Tennis is one of our favourite summer sports and it’s not hard to see why. The fast-paced, exciting game, played on grass, clay or other hard courts, requires physical fitness and great hand-eye co-ordination. Players need to be fast and have good technique and physical endurance to run, position, swing and hit the ball throughout the match.
Nearly a third of injuries are upper limb
However, with the exhilaration and adrenaline comes a high risk of injury. A report in the British Journal of Sports Medicine looked at tennis injury data from Wimbledon between 2003 and 2012. The overall injury rate for all players was 20.7 per 1000 sets played. Injury rates were higher for female players (23.4 injuries per 1000 sets played) than for male players (17.7 injuries per 1000 sets played). Upper limb injuries account for 28% of all injuries in both men and women. The report called for more studies to analyse variations in injuries between the sexes and between different playing surfaces.
Two thirds from repetitive use
Strains placed on the upper limbs by tennis strokes, and in particular the serve, can cause repetitive use injuries of the shoulder, elbow and wrists. According to the American Orthopaedic Society for Sports Medicine, around two-thirds of tennis injuries are due to overuse. A third are caused by trauma, such as fractures, strains, and tears.
Tips for preventing common injuries
Although some tennis injuries are unavoidable, others can be prevented through a combination of proper conditioning, good technique, using the right equipment and seeking medical attention promptly if you suffer an injury.
Here are some of the most common tennis injuries and our tips for preventing them:
Rotator cuff injuries
The rotator cuff is a group of muscles and tendons that surround the top, rear and front of the shoulder, keeping the ball of the humerus bone centred inside the socket and stabilising the shoulder joint. You use the rotator cuff for lifting and rotating your arm.
If you play tennis regularly, microtears or partial tears may develop in the rotator cuff as a result of repetitive use or jarring from hitting the ball. These are referred to as tendinopathy (formerly tendinitis or impingement syndrome) and they cause pain throughout the upper arm, which is worse at night or when you move your arm away from your body. Sometimes the rotator cuff may become completely torn.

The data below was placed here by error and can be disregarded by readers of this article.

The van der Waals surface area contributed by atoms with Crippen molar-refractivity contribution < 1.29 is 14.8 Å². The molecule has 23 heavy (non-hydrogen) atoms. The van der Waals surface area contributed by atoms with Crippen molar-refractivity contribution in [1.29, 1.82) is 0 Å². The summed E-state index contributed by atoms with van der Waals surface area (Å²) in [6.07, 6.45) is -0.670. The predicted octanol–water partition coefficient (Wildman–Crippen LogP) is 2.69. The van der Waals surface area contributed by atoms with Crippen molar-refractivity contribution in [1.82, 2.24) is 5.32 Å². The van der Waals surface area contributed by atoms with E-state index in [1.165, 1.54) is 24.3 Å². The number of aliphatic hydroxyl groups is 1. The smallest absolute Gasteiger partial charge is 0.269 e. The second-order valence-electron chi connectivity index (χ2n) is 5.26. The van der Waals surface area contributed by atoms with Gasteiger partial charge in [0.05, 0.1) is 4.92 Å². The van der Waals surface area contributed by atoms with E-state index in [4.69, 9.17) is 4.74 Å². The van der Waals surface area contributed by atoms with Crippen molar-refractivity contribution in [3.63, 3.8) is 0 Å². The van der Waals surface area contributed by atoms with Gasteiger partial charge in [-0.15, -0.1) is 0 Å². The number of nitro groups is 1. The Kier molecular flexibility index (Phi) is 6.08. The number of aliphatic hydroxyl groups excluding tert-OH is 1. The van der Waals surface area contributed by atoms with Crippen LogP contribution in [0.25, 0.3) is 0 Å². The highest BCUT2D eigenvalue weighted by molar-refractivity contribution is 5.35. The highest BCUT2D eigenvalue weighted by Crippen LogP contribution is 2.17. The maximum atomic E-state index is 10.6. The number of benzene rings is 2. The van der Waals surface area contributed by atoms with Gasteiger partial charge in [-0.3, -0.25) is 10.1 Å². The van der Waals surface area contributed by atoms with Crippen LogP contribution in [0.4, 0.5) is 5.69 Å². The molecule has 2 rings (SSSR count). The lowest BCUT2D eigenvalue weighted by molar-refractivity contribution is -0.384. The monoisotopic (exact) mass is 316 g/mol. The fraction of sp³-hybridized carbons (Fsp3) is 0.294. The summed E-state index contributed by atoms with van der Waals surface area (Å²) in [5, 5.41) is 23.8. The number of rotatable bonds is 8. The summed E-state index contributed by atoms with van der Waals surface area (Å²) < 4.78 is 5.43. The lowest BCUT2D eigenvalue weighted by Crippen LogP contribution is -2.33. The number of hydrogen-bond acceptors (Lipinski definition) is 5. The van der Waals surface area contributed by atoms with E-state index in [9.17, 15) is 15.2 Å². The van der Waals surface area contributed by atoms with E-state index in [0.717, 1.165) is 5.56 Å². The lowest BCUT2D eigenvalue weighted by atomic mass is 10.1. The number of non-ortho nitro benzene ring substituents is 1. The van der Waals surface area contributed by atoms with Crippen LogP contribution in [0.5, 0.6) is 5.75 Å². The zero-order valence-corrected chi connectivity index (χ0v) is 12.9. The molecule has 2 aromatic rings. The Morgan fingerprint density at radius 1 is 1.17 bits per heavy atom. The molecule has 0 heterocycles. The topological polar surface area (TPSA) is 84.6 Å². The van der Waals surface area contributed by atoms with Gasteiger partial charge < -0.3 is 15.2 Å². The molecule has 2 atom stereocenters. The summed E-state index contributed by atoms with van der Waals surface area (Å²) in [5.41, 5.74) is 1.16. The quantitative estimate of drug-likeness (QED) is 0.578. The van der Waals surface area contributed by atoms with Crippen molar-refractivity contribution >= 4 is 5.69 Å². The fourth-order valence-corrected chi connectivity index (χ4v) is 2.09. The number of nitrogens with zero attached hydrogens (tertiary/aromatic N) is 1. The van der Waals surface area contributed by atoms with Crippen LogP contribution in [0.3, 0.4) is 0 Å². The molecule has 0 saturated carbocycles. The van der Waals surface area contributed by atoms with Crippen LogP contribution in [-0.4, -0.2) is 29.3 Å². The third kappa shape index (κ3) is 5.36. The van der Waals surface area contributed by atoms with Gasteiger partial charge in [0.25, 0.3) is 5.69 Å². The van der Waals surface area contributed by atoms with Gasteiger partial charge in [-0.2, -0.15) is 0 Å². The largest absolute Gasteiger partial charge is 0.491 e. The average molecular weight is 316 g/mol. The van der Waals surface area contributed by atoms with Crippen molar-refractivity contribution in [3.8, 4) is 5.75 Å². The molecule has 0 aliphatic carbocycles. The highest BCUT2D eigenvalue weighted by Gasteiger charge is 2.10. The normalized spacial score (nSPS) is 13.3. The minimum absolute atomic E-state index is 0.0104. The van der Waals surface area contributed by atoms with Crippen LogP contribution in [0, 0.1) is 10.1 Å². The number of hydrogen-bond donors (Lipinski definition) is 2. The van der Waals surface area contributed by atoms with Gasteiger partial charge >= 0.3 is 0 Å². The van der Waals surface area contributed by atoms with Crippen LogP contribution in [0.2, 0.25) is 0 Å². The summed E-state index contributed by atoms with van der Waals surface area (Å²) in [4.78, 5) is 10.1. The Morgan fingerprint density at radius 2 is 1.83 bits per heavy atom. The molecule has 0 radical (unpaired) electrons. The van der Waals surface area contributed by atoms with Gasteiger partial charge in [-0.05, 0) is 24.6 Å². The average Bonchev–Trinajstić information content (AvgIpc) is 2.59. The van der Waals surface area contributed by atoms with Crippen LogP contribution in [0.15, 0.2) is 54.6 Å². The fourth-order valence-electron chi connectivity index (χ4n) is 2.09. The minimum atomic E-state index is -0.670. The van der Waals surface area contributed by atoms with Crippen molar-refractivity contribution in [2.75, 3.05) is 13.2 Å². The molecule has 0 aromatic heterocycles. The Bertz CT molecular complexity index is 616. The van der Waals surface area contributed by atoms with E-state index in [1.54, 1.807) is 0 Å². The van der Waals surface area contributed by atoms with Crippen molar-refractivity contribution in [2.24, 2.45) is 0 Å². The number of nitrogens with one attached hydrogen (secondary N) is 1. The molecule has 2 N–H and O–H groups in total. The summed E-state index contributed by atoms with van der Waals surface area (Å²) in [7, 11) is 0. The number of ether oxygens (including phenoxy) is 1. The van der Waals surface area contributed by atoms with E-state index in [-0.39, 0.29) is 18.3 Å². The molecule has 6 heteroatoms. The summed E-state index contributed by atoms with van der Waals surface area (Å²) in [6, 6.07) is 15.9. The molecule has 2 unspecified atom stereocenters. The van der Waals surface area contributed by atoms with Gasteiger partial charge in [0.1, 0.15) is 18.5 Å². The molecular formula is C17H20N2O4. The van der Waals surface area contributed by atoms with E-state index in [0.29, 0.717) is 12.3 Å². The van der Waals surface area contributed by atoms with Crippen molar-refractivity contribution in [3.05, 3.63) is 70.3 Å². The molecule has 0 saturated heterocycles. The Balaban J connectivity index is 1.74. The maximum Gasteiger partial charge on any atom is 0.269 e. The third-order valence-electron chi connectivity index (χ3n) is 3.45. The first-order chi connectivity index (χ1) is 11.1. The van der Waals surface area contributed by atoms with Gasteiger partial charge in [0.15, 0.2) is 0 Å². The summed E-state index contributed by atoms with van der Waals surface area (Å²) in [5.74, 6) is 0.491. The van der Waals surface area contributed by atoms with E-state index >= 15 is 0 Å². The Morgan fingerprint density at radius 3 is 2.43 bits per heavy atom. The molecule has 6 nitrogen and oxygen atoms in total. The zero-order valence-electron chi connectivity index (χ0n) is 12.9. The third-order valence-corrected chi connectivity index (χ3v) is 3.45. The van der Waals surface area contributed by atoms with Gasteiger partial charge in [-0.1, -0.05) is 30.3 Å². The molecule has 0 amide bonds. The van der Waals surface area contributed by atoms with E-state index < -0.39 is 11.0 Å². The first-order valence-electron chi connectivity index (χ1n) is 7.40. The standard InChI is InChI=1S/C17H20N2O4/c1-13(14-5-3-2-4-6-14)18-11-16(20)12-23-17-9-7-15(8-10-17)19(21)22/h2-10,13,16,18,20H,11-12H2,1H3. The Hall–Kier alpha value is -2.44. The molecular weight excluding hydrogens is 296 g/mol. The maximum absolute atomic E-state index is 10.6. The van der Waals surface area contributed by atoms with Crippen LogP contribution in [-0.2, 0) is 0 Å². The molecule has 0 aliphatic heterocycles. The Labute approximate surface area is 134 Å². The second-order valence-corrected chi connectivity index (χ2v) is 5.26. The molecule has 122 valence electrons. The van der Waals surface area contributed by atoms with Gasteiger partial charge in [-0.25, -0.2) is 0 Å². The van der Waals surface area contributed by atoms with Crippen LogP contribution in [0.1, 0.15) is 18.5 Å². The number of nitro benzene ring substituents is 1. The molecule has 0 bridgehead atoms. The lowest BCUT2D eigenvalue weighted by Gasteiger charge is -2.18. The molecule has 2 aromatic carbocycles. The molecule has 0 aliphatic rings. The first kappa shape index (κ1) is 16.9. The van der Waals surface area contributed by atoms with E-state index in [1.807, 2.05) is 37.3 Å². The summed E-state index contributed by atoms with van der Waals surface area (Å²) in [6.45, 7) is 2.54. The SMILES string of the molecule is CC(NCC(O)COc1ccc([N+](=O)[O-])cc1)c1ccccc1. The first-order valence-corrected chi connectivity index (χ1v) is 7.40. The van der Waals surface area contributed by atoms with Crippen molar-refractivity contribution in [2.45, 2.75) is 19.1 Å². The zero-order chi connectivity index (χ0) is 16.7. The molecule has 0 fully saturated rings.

To prevent this type of injury it is important to do a proper warm up before starting any type of vigorous exercise. Training with a professional tennis coach will not only help you to develop the correct technique but will show you exercises to stretch your shoulders and arms before a tennis match.
You can strengthen your rotator cuff using low resistance exercises, making small, controlled movements. If you start to develop any kind of pain in your upper arm or shoulder you should reduce the amount you are playing and seek the attention of a healthcare professional, who will usually recommend physiotherapy in the first instance, to help rebalance your shoulder.
Tennis and golfer’s elbow
Tennis elbow, also called lateral epicondylitis, is a painful condition caused by overuse of the tendons and muscles surrounding the elbow joint. This leads to small tears of one or more of the tendons, and symptoms include pain around the outer (lateral) part of the elbow and forearm and with movement in the wrist. The pain may worsen if you try to straighten your fingers or bend your hand backwards. It tends to cause most pain during the backhand stroke, especially if you play it as one-handed stroke. The condition is not restricted to tennis players but can occur in anyone who makes repetitive movements of the elbow and wrist.
Golfer’s elbow is very similar in nature to tennis elbow, but affects the tendons on the inner (medial part) of the elbow. It is actually more common in tennis players than golfers and is most associated with pain during the forehand and service strokes.
It is not always possible to prevent tennis elbow but avoiding putting too much strain on the tendons of the elbow will help. Again, having proper coaching is essential to improve your technique. Often the ball is being struck on the backhand side with the elbow locked out too straight and without enough rotation of the torso and shoulder. Using a lighter weight racket and enlarging your grip size will help to avoid overstraining your tendons.
You may want to wear a tennis elbow splint when you are using your arm and doing exercises to strengthen the muscles in your forearm can also help. Because the problem is due to a small tear in the tendon, it is important that you take a small break from tennis, or at least from playing the painful strokes, until things have had a chance to heal. A healthcare professional can help guide you.